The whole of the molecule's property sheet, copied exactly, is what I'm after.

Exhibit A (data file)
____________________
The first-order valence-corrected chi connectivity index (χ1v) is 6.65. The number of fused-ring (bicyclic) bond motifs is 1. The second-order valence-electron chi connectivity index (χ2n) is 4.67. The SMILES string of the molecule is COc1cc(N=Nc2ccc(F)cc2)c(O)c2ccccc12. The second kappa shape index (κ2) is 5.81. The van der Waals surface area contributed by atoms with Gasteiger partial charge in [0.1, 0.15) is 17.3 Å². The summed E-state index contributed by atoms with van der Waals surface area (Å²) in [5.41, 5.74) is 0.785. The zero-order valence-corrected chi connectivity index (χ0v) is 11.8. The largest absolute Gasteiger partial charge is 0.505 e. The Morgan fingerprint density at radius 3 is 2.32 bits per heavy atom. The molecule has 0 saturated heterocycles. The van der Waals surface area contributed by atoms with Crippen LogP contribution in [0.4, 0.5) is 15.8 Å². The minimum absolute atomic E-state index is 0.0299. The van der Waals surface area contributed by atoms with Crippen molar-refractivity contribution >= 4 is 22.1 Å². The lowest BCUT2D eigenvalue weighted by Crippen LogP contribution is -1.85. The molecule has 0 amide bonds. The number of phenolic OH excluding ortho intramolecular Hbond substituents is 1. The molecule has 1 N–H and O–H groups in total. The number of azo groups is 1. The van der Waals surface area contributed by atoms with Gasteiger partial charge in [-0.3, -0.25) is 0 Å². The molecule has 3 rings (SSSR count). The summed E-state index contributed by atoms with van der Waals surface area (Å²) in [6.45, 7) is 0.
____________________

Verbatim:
The first-order valence-corrected chi connectivity index (χ1v) is 6.65. The number of fused-ring (bicyclic) bond motifs is 1. The second-order valence-electron chi connectivity index (χ2n) is 4.67. The SMILES string of the molecule is COc1cc(N=Nc2ccc(F)cc2)c(O)c2ccccc12. The second kappa shape index (κ2) is 5.81. The van der Waals surface area contributed by atoms with Gasteiger partial charge in [0.1, 0.15) is 17.3 Å². The summed E-state index contributed by atoms with van der Waals surface area (Å²) in [5.41, 5.74) is 0.785. The zero-order valence-corrected chi connectivity index (χ0v) is 11.8. The largest absolute Gasteiger partial charge is 0.505 e. The Morgan fingerprint density at radius 3 is 2.32 bits per heavy atom. The molecule has 0 saturated heterocycles. The van der Waals surface area contributed by atoms with Crippen LogP contribution in [0.4, 0.5) is 15.8 Å². The minimum absolute atomic E-state index is 0.0299. The van der Waals surface area contributed by atoms with Crippen molar-refractivity contribution >= 4 is 22.1 Å². The lowest BCUT2D eigenvalue weighted by Crippen LogP contribution is -1.85. The molecule has 0 amide bonds. The number of phenolic OH excluding ortho intramolecular Hbond substituents is 1. The molecule has 1 N–H and O–H groups in total. The number of azo groups is 1. The van der Waals surface area contributed by atoms with Gasteiger partial charge in [-0.3, -0.25) is 0 Å². The molecule has 3 rings (SSSR count). The summed E-state index contributed by atoms with van der Waals surface area (Å²) in [6.45, 7) is 0.